I had done some research last time I was in this region, and knew roughly where the trail towards Ljotå began. We left the trailhead 10:55AM, and "roughly" meant spending some time walking about, trying to locate the trail. After a few minutes, we were on track. More precisely, I was on track. Troll was in the backpack already by the time we left the car. When he didn't want to move from the passenger seat, I took that as a hint.
On my map, there was no trail toward Ljotå. So I assumed that the trail I was on headed up to the pass between Gråhaug and Haugafjellet. Thus, when I arrived a trail junction east of Skoltane, I left the main trail and followed the much less traveled path westbound. This path led me down towards Ljotå. After carefully crossing some wooden planks above the river, we reached the Ljotå farm 11:30PM.
We then followed the forest road upwards. After a while, we crossed the river on a similar scary bridge. Once again, I crossed the bridge, walking upright. When I reached the second (valley) bridge, I looked around for an alternative way across the river. When no other alternative was found, I crossed the river on the bridge, once more walking upright. At this point, I left the valley trail and headed upwards, following a vague path.
This path led me the wrong way. I was on my way back towards Ljotå at 230m elevation. I abandoned this route, and found the path that was going the right way. Above 300m elevation, this path faded, and I was off-trail in the fog. I felt uncomfortable. There were not many details on the map, and I chose not to navigate by compass. Instead I decided to spend time trying to focus on the terrain. This was quite futile in the dense fog, and I had to pull out my roll of red ribbons from the "emergency bag". By the time I had ran out of ribbons, there were no more trees. I built small cairns along the way to the summit.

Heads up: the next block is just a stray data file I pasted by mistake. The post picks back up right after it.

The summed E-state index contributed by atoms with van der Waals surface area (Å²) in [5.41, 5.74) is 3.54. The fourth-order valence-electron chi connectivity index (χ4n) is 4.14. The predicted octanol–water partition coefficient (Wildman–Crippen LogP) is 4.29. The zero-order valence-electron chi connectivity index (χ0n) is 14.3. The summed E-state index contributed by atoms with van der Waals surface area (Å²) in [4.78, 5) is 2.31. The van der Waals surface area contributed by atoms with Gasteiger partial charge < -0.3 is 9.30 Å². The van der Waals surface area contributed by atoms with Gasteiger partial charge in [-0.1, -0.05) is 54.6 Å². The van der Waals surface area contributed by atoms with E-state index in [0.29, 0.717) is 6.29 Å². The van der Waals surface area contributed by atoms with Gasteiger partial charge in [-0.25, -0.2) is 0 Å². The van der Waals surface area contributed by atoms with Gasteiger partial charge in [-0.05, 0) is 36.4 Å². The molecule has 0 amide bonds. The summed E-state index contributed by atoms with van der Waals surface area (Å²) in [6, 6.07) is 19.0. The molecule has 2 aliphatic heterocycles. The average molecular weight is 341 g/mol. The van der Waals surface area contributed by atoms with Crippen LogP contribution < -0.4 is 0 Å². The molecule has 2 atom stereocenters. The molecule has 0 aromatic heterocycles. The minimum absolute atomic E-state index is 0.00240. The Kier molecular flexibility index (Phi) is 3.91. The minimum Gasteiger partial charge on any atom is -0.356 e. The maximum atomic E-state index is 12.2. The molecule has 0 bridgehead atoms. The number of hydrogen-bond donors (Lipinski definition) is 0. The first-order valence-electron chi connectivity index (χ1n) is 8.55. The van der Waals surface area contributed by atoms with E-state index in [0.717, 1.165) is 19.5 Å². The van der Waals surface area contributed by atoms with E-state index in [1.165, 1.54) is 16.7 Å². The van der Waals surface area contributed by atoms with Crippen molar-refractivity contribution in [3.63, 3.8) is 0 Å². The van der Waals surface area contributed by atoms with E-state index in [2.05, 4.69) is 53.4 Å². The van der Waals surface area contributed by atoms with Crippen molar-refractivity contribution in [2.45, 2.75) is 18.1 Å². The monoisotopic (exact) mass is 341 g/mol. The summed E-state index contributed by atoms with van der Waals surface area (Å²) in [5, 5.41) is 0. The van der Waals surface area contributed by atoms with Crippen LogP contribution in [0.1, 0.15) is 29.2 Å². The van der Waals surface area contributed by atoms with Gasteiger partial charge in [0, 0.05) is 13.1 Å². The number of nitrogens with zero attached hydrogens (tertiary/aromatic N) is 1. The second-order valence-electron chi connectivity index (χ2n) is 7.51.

My "just head upwards" plan led me too far north of the summit. I found myself on a local top and had to descend a bit before I was at the summit foothills. It was quite steep, but I decided to scramble my way up the cliffs, rather than seeking around for an easier route. We reached the summit 13:00PM. I found no markers on the high point, and didn't feel for looking around for the trig. point. I turned around immediately and started on my ribbon-quest down the forest.
I felt the ribbon plan worked perfectly, although mountaineers would probably shake their heads. It took me only 30 minutes down to the valley, and I didn't fumble around once. Without these aids, I know I would have ended up in a place I didn't want to be. At this season, where darkness comes in around 16:00PM, I didn't want to take any risk whatsoever.
I let Troll walk when we reached Ljotådalen valley. I didn't plan to give him a choice, but he seemed happy to be out of the backpack. I decided that walking upgright across the bridges was to stretch it, and I "assed" myself across all three bridges, with the dog in my lap. We were back at the car 14:15PM, soaking wet, but quite happy to be down safe and sound.
Pictures from the Dec 12 2004 hike